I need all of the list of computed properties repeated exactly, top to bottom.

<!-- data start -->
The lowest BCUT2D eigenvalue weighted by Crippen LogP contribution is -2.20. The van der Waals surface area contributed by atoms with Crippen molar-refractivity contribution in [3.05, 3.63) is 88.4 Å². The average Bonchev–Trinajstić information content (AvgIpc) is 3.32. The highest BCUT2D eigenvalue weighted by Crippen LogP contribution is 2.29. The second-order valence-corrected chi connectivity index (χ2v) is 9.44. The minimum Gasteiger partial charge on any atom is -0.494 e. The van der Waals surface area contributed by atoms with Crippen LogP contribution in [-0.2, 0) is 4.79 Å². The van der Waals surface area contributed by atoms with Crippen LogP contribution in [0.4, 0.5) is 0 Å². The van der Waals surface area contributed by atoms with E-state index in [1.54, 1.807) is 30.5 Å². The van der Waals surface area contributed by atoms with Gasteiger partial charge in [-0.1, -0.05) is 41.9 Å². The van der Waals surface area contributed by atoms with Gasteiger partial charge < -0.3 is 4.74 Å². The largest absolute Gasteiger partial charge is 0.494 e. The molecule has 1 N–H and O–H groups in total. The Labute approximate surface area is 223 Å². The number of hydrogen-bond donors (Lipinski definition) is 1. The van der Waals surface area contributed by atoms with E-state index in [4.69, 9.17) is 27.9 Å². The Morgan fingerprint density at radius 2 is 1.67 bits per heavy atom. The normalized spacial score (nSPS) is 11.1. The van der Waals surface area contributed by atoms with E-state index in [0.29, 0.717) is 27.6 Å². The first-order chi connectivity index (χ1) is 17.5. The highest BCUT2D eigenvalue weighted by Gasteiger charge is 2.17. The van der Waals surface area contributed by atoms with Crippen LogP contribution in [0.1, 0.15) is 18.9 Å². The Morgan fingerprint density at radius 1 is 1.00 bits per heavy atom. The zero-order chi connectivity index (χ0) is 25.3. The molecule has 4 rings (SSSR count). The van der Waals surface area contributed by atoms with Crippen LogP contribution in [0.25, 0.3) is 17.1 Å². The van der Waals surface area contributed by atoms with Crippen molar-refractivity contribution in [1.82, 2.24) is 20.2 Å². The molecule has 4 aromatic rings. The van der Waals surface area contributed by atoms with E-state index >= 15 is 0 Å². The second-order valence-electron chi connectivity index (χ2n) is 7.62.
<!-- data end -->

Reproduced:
The lowest BCUT2D eigenvalue weighted by Crippen LogP contribution is -2.20. The van der Waals surface area contributed by atoms with Crippen molar-refractivity contribution in [3.05, 3.63) is 88.4 Å². The average Bonchev–Trinajstić information content (AvgIpc) is 3.32. The highest BCUT2D eigenvalue weighted by Crippen LogP contribution is 2.29. The second-order valence-corrected chi connectivity index (χ2v) is 9.44. The minimum Gasteiger partial charge on any atom is -0.494 e. The van der Waals surface area contributed by atoms with Crippen LogP contribution in [-0.2, 0) is 4.79 Å². The van der Waals surface area contributed by atoms with Crippen LogP contribution in [0.4, 0.5) is 0 Å². The van der Waals surface area contributed by atoms with E-state index in [1.54, 1.807) is 30.5 Å². The van der Waals surface area contributed by atoms with Gasteiger partial charge in [-0.1, -0.05) is 41.9 Å². The van der Waals surface area contributed by atoms with Gasteiger partial charge < -0.3 is 4.74 Å². The largest absolute Gasteiger partial charge is 0.494 e. The molecule has 1 N–H and O–H groups in total. The Labute approximate surface area is 223 Å². The number of hydrogen-bond donors (Lipinski definition) is 1. The van der Waals surface area contributed by atoms with E-state index in [4.69, 9.17) is 27.9 Å². The Morgan fingerprint density at radius 2 is 1.67 bits per heavy atom. The normalized spacial score (nSPS) is 11.1. The van der Waals surface area contributed by atoms with E-state index in [0.29, 0.717) is 27.6 Å². The first-order chi connectivity index (χ1) is 17.5. The highest BCUT2D eigenvalue weighted by Gasteiger charge is 2.17. The van der Waals surface area contributed by atoms with Crippen LogP contribution in [0.1, 0.15) is 18.9 Å². The Morgan fingerprint density at radius 1 is 1.00 bits per heavy atom. The zero-order chi connectivity index (χ0) is 25.3. The molecule has 4 rings (SSSR count). The van der Waals surface area contributed by atoms with Crippen LogP contribution in [0.25, 0.3) is 17.1 Å². The van der Waals surface area contributed by atoms with Crippen molar-refractivity contribution in [1.82, 2.24) is 20.2 Å². The molecule has 4 aromatic rings. The van der Waals surface area contributed by atoms with E-state index >= 15 is 0 Å². The second-order valence-electron chi connectivity index (χ2n) is 7.62.